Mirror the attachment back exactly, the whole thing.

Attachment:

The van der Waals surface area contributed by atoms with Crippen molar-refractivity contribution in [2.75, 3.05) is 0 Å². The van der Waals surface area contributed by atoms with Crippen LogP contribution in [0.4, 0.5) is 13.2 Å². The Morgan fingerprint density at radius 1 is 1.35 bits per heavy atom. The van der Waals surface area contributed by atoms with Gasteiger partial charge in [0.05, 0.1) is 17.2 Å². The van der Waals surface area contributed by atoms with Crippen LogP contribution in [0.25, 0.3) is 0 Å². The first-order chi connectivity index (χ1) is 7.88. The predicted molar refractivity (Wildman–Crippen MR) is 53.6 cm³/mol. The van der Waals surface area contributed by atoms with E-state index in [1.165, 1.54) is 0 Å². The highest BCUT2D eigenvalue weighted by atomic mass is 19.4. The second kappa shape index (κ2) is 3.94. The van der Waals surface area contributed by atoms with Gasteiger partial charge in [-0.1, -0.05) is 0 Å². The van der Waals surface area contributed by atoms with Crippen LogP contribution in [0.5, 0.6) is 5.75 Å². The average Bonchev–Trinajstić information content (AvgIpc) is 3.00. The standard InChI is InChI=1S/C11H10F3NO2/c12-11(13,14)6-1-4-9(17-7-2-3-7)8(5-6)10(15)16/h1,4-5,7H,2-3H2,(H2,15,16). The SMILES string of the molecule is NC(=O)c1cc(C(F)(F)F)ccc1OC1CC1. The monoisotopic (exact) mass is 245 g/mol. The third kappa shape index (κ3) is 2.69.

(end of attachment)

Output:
The van der Waals surface area contributed by atoms with Crippen molar-refractivity contribution in [2.75, 3.05) is 0 Å². The van der Waals surface area contributed by atoms with Crippen LogP contribution in [0.4, 0.5) is 13.2 Å². The Morgan fingerprint density at radius 1 is 1.35 bits per heavy atom. The van der Waals surface area contributed by atoms with Gasteiger partial charge in [0.05, 0.1) is 17.2 Å². The van der Waals surface area contributed by atoms with Crippen LogP contribution in [0.25, 0.3) is 0 Å². The first-order chi connectivity index (χ1) is 7.88. The predicted molar refractivity (Wildman–Crippen MR) is 53.6 cm³/mol. The van der Waals surface area contributed by atoms with E-state index in [1.165, 1.54) is 0 Å². The highest BCUT2D eigenvalue weighted by atomic mass is 19.4. The second kappa shape index (κ2) is 3.94. The van der Waals surface area contributed by atoms with Gasteiger partial charge in [-0.1, -0.05) is 0 Å². The van der Waals surface area contributed by atoms with Crippen LogP contribution in [0.5, 0.6) is 5.75 Å². The average Bonchev–Trinajstić information content (AvgIpc) is 3.00. The standard InChI is InChI=1S/C11H10F3NO2/c12-11(13,14)6-1-4-9(17-7-2-3-7)8(5-6)10(15)16/h1,4-5,7H,2-3H2,(H2,15,16). The SMILES string of the molecule is NC(=O)c1cc(C(F)(F)F)ccc1OC1CC1. The monoisotopic (exact) mass is 245 g/mol. The third kappa shape index (κ3) is 2.69.